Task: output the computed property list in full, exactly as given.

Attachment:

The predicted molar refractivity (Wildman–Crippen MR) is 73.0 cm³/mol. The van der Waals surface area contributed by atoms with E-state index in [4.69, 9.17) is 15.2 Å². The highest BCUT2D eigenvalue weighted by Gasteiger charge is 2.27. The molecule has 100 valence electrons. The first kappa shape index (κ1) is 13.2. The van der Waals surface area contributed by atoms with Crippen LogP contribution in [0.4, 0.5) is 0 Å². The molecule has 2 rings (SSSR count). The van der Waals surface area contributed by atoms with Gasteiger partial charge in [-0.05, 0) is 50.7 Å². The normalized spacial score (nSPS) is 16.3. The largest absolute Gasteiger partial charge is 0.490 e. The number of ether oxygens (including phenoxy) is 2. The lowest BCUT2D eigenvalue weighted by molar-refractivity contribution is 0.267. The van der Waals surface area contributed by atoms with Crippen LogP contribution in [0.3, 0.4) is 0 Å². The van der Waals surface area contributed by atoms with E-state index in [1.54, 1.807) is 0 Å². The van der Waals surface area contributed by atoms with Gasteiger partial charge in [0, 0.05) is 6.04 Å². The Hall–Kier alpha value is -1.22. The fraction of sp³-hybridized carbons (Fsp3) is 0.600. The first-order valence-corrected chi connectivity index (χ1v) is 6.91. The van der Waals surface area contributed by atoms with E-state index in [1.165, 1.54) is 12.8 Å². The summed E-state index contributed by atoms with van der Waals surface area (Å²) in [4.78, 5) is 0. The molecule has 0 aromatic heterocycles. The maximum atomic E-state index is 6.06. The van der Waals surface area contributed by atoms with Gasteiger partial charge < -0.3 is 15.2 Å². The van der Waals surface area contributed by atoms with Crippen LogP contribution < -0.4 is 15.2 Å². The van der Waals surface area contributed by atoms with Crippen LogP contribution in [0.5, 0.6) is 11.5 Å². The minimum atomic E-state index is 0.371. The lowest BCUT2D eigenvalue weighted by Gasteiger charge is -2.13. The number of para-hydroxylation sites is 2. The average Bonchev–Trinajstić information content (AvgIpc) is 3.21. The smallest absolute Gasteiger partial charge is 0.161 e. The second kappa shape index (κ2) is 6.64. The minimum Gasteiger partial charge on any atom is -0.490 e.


The predicted molar refractivity (Wildman–Crippen MR) is 73.0 cm³/mol. The van der Waals surface area contributed by atoms with E-state index in [4.69, 9.17) is 15.2 Å². The highest BCUT2D eigenvalue weighted by Gasteiger charge is 2.27. The molecule has 100 valence electrons. The first kappa shape index (κ1) is 13.2. The van der Waals surface area contributed by atoms with Crippen LogP contribution in [0.4, 0.5) is 0 Å². The molecule has 2 rings (SSSR count). The van der Waals surface area contributed by atoms with Gasteiger partial charge in [-0.05, 0) is 50.7 Å². The normalized spacial score (nSPS) is 16.3. The largest absolute Gasteiger partial charge is 0.490 e. The number of ether oxygens (including phenoxy) is 2. The lowest BCUT2D eigenvalue weighted by molar-refractivity contribution is 0.267. The van der Waals surface area contributed by atoms with Crippen LogP contribution in [0.3, 0.4) is 0 Å². The van der Waals surface area contributed by atoms with E-state index in [1.54, 1.807) is 0 Å². The van der Waals surface area contributed by atoms with Gasteiger partial charge in [0, 0.05) is 6.04 Å². The Hall–Kier alpha value is -1.22. The fraction of sp³-hybridized carbons (Fsp3) is 0.600. The first-order valence-corrected chi connectivity index (χ1v) is 6.91. The van der Waals surface area contributed by atoms with E-state index in [1.165, 1.54) is 12.8 Å². The summed E-state index contributed by atoms with van der Waals surface area (Å²) in [4.78, 5) is 0. The molecule has 0 aromatic heterocycles. The maximum atomic E-state index is 6.06. The van der Waals surface area contributed by atoms with Gasteiger partial charge < -0.3 is 15.2 Å². The van der Waals surface area contributed by atoms with Crippen LogP contribution < -0.4 is 15.2 Å². The van der Waals surface area contributed by atoms with Crippen LogP contribution in [0.5, 0.6) is 11.5 Å². The minimum atomic E-state index is 0.371. The lowest BCUT2D eigenvalue weighted by Gasteiger charge is -2.13. The number of para-hydroxylation sites is 2. The average Bonchev–Trinajstić information content (AvgIpc) is 3.21. The smallest absolute Gasteiger partial charge is 0.161 e. The second kappa shape index (κ2) is 6.64. The minimum Gasteiger partial charge on any atom is -0.490 e.